Local government use of Twitter in Australia by tweets (excluding NT) – zoom for detail
There was a direct correlation between population density and the propensity of councils to tweet. This was intriguing, but not surprising.
While Twitter is most useful as a real-time news and interaction service, and therefore has enormous value in sharing information across geographically large regional councils, a combination of limited internet infrastructure and experience using services like Twitter tends to create a digital divide between rural and metro councils. As a result, many of the local governments that could most benefit from Twitter’s capabilities are the least likely to use it.
One of the most critical factors on Twitter is the number of followers an account has. This is because the more followers, the greater the impact of your tweets. This becomes particularly important when distributing information on disasters, consultations or even for customer service purposes, where more people can view and act on answers to questions.
In analysing how local governments have done in building their Twitter followings, the results were quite dim. Only the six largest council accounts, all from major city councils, had more than 7,000 followers, while the average number of followers for all local government accounts was only 1,043 – compared to 2,556 for Federal and 2,459 for state and territory government Twitter accounts.
The average number of followers by state varied quite significantly, with Queensland councils tending to have the most followers (2,073 on average), followed by Victoria (a long way back at 1,196) and NSW (on 873) . Tasmania and the Northern Territory did worst, with councils in those jurisdictions having an average of 448 and 239 followers respectively.
The data also suggested only a weak correlation between how active a council was on Twitter and the number of followers they had. As pictured in the chart below, the councils that tweet most frequently are not necessarily those with the most followers and there was only a slight correlation for councils with a higher than average (1,000) followers.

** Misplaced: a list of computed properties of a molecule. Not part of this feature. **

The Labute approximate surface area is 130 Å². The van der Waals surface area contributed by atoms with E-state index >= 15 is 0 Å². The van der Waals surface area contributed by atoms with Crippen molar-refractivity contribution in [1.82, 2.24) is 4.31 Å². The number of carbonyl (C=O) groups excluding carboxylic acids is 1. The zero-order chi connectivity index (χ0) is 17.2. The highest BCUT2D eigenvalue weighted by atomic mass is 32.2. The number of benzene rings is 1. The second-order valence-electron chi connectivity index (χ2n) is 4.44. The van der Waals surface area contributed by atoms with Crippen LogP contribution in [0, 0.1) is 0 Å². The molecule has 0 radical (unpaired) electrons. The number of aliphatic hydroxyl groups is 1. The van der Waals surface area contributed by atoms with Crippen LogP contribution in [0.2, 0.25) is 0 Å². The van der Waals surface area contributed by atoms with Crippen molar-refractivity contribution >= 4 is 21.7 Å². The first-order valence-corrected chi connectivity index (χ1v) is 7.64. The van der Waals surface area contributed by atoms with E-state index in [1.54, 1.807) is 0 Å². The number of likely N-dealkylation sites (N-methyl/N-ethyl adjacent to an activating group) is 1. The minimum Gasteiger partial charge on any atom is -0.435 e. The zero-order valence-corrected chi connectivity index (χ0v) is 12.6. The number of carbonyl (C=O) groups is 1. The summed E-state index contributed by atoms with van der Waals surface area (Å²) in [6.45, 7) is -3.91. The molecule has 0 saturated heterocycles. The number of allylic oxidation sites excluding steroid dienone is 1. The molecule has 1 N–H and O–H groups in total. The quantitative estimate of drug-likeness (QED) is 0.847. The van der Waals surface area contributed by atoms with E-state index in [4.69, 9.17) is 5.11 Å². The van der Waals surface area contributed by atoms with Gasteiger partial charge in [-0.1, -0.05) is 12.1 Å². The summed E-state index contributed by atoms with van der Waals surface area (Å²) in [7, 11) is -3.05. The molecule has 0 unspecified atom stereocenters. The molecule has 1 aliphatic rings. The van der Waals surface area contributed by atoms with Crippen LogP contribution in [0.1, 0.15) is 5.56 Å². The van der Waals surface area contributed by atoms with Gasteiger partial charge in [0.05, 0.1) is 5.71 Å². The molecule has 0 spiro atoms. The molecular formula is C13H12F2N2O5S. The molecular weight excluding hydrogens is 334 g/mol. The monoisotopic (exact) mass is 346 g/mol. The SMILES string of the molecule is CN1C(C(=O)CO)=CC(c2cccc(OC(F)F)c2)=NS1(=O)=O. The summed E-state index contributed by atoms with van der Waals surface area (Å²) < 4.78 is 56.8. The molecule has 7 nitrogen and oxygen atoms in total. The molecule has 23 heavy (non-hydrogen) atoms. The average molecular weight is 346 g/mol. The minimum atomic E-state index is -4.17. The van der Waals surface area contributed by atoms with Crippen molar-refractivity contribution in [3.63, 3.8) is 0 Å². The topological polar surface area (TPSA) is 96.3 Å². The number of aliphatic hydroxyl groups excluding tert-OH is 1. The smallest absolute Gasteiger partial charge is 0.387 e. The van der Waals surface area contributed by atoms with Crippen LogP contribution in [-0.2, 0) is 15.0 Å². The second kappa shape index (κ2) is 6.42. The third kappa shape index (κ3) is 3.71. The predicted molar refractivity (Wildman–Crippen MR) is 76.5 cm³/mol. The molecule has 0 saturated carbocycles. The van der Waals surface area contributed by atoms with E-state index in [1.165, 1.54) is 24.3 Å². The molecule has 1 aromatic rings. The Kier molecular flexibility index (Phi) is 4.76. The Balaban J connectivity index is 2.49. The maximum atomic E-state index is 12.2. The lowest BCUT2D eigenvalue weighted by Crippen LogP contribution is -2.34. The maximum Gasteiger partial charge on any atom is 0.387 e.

Note I used a logarithmic scale for Followers in all of the following charts to emphasise the spread.
Looking at account age, there was some indication that the longer a council had operated its Twitter account, the more likely it was to have accumulated more followers, however the chart for this (below) didn’t really strike me as that impressive. Many older accounts still languished below average (1,000 followers) and local councils who had more than the average number of followers were only marginally older than the average account.
A slightly stronger correlation was with the number of accounts a local council followed. Councils with more than 1,000 (average) followers were significantly more likely to follow more accounts, however it was unclear if this was a cause of their level of followers or the effect of them following people back.
To provide a comparison on this last chart, below I’ve looked at Twitter accounts operated by state and Commonwealth agencies on the same axes. In this case it looks as though councils have done better than other levels of government in achieving a good divident of followers by following people.
So to sum up, it looks as though neither the length of time a council operates an account, the level of active tweeting or the number of people followed adequately, or together come close to explaining why some local councils do better at gaining Twitter followers than other.